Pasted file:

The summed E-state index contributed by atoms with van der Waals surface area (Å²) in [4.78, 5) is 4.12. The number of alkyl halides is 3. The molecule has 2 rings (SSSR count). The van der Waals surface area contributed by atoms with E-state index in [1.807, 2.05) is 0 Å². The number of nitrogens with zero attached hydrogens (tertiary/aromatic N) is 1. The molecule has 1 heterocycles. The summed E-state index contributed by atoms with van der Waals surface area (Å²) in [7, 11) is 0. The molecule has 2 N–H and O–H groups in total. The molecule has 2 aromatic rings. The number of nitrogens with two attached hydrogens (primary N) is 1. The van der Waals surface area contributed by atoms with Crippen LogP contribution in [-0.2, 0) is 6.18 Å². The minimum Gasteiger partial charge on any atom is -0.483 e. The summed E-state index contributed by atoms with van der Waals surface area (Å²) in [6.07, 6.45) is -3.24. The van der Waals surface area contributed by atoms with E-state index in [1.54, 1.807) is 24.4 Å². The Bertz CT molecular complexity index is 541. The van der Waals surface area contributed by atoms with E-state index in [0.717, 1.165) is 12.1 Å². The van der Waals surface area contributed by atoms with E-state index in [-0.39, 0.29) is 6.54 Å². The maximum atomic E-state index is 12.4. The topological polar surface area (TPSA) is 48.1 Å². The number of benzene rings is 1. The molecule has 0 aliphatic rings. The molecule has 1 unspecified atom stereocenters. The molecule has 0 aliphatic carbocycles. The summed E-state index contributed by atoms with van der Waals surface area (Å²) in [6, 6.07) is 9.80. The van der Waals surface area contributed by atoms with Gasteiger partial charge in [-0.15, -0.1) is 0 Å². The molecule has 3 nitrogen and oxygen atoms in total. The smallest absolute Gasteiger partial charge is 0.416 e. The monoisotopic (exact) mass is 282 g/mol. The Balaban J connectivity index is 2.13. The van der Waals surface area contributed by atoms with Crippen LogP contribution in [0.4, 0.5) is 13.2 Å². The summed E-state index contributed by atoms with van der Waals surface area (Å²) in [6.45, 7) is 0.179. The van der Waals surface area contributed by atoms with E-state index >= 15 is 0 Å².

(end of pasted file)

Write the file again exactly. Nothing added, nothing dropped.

The summed E-state index contributed by atoms with van der Waals surface area (Å²) in [4.78, 5) is 4.12. The number of alkyl halides is 3. The molecule has 2 rings (SSSR count). The van der Waals surface area contributed by atoms with E-state index in [1.807, 2.05) is 0 Å². The number of nitrogens with zero attached hydrogens (tertiary/aromatic N) is 1. The molecule has 1 heterocycles. The summed E-state index contributed by atoms with van der Waals surface area (Å²) in [7, 11) is 0. The molecule has 2 N–H and O–H groups in total. The molecule has 2 aromatic rings. The number of nitrogens with two attached hydrogens (primary N) is 1. The van der Waals surface area contributed by atoms with Crippen LogP contribution in [-0.2, 0) is 6.18 Å². The minimum Gasteiger partial charge on any atom is -0.483 e. The summed E-state index contributed by atoms with van der Waals surface area (Å²) in [6.07, 6.45) is -3.24. The van der Waals surface area contributed by atoms with E-state index in [1.54, 1.807) is 24.4 Å². The Bertz CT molecular complexity index is 541. The van der Waals surface area contributed by atoms with E-state index in [0.717, 1.165) is 12.1 Å². The van der Waals surface area contributed by atoms with E-state index in [-0.39, 0.29) is 6.54 Å². The maximum atomic E-state index is 12.4. The topological polar surface area (TPSA) is 48.1 Å². The number of benzene rings is 1. The molecule has 0 aliphatic rings. The molecule has 1 unspecified atom stereocenters. The molecule has 0 aliphatic carbocycles. The summed E-state index contributed by atoms with van der Waals surface area (Å²) in [6, 6.07) is 9.80. The van der Waals surface area contributed by atoms with Gasteiger partial charge in [-0.15, -0.1) is 0 Å². The molecule has 3 nitrogen and oxygen atoms in total. The smallest absolute Gasteiger partial charge is 0.416 e. The monoisotopic (exact) mass is 282 g/mol. The Balaban J connectivity index is 2.13. The van der Waals surface area contributed by atoms with Crippen LogP contribution in [0.4, 0.5) is 13.2 Å². The summed E-state index contributed by atoms with van der Waals surface area (Å²) in [6.45, 7) is 0.179. The van der Waals surface area contributed by atoms with E-state index >= 15 is 0 Å².